Market Research Hub (MRH) has recently announced the inclusion of a new study to its massive archive of research reports, titled as “Global Microgrid as a Service (MaaS) Market Status, Size and Forecast 2012-2022.” This report provides an in-depth evaluation on the market for Microgrid as a Service (MaaS), elaborating on the prime dynamics influencing the development of this market. These dynamics include the major drivers, opportunities, restraints etc. Geographically, the global market is categorized into EU, United States, China, India, Japan and Southeast Asia.

With an extensive forecast period of 2016 to 2021, the analysts have studied major dynamics for the market, which can be helpful for the established players as well as new entrants in this market. In terms of geography, with constant rising industrial sector, countries such as China, India, Japan and South Korea are gaining extensive market share of the MaaS market.

A grid-connected microgrid can be defined as, a set of distributed energy resources and interconnected loads mainly use to supply power to the main grid or utility grid. Microgrids can operate as stand-alone 'islands' and are able to provide reliable electricity even during bad weather. According to the key findings, from several years, the escalating demand for power, along with an increased need for secure, reliable and emission-free power propels the demand for microgrids. Also, it is projected that the microgrids as a service market are recording healthy growth due to various benefits offered by Microgrids, such as highly reliability, economical & effectual energy power, improvement of renewable energy sources and smart grid integration etc.

These microgrids can be divided into Grid type and Service type.

On the basis of grid type, it covers:

Grid Connected
Remote/Islanded

By service type, it includes:

Monitoring & Control Service
Software as a Service (SaaS)
Engineering & Design Service
Operation & Maintenance Service

On the other hand by applications, the report has segmented the market into Military, Industrial, Government & Education, Utility, Residential & Commercial. The Microgrid as a Service Market is having significant growth in many areas where continuous power is must such as industries, Residential & Commercial, hospitals and universities among others.

Advanced Energy Economy (AEE) said last week that global annual revenue from microgrids rose 29 percent between 2015 and last year, according to Microgrid Knowledge. The revenues totaled $6.8 million at the beginning of 2017. The report, which was prepared by Navigant Research, said that the market in the United States has more than doubled since 2011. The sector reached $2.2 billion last year after enjoying a 16 percent compound annual growth rate (CAGR), between 2015 and 2016.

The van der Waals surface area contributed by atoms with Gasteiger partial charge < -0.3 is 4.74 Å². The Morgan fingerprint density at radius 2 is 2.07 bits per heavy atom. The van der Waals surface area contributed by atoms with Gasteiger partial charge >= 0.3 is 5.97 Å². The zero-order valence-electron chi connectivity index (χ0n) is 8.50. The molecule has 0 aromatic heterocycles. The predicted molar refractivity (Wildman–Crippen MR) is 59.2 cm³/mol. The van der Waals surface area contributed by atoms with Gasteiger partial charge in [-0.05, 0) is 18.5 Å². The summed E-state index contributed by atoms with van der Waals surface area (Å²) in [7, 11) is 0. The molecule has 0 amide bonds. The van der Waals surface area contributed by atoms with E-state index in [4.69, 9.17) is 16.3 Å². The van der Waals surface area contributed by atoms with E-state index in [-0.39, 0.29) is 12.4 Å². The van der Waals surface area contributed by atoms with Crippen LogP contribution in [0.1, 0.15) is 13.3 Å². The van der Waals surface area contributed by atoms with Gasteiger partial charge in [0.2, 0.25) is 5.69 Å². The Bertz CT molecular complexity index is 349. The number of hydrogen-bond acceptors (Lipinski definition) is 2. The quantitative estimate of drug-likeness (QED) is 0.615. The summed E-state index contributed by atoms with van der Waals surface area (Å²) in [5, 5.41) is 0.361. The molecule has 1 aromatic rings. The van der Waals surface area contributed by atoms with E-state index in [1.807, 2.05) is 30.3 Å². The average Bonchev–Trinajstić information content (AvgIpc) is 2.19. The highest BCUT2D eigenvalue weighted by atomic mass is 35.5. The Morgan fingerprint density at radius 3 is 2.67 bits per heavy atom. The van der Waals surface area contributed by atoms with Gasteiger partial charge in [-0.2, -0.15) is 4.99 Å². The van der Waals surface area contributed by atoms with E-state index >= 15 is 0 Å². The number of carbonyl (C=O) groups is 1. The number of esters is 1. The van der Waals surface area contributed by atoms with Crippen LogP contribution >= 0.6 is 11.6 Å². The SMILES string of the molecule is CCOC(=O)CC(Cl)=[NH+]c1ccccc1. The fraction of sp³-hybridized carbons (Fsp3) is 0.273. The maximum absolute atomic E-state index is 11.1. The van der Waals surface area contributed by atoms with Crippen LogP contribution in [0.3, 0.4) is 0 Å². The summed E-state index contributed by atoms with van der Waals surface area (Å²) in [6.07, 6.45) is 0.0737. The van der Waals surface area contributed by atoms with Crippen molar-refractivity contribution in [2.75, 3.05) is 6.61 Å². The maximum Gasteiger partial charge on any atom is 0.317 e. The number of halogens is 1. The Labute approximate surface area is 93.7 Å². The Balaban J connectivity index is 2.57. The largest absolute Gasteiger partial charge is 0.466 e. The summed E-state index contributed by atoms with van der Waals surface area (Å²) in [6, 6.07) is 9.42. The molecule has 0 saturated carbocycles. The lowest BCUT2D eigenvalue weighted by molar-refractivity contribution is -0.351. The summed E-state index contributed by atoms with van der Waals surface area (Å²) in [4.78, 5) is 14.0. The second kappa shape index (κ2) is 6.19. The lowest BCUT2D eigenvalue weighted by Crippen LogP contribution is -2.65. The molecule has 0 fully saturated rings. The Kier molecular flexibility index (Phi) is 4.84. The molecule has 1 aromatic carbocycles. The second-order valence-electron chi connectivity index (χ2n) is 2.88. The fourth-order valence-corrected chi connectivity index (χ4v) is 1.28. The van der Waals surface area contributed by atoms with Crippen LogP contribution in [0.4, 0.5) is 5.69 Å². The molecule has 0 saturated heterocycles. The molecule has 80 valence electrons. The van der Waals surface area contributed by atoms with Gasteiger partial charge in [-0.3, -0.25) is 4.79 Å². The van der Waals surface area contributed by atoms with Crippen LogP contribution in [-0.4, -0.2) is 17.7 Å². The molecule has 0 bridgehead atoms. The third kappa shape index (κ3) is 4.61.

Today, the microgrid technology only produces 0.2 percent of U.S. electricity (about 1.6 GW). That capacity is expected to double in the next three years, however.

Microgrids not only improve reliability and resilience – keeping the lights on during a widespread disaster that affects the main grid -- but also increase efficiency, better manage electricity supply and demand, and help integrate renewables, creating opportunities to reduce greenhouse gas emissions and save energy.
But financial and legal hurdles stand in the way of accelerating their deployment.

Each microgrid’s unique combination of power source, customer, geography, and market can be confusing for investors. Microgrids can run on renewables, natural gas-fueled turbines, or emerging sources such as fuel cells or even small modular nuclear reactors. They can power city facilities, city neighborhoods, or communities in remote areas. As we heard during our research, “If you’ve seen one microgrid, you’ve seen one microgrid.”

The legal framework can be confusing, too. Most states lack even a legal definition of a microgrid, and regulatory and legal challenges can differ between and within states. Issues include microgrid developers’ access to reasonably priced backup power and to wholesale power markets to sell excess electricity or other services. Also, franchise rights granted to utilities may limit microgrid developers’ access to customers.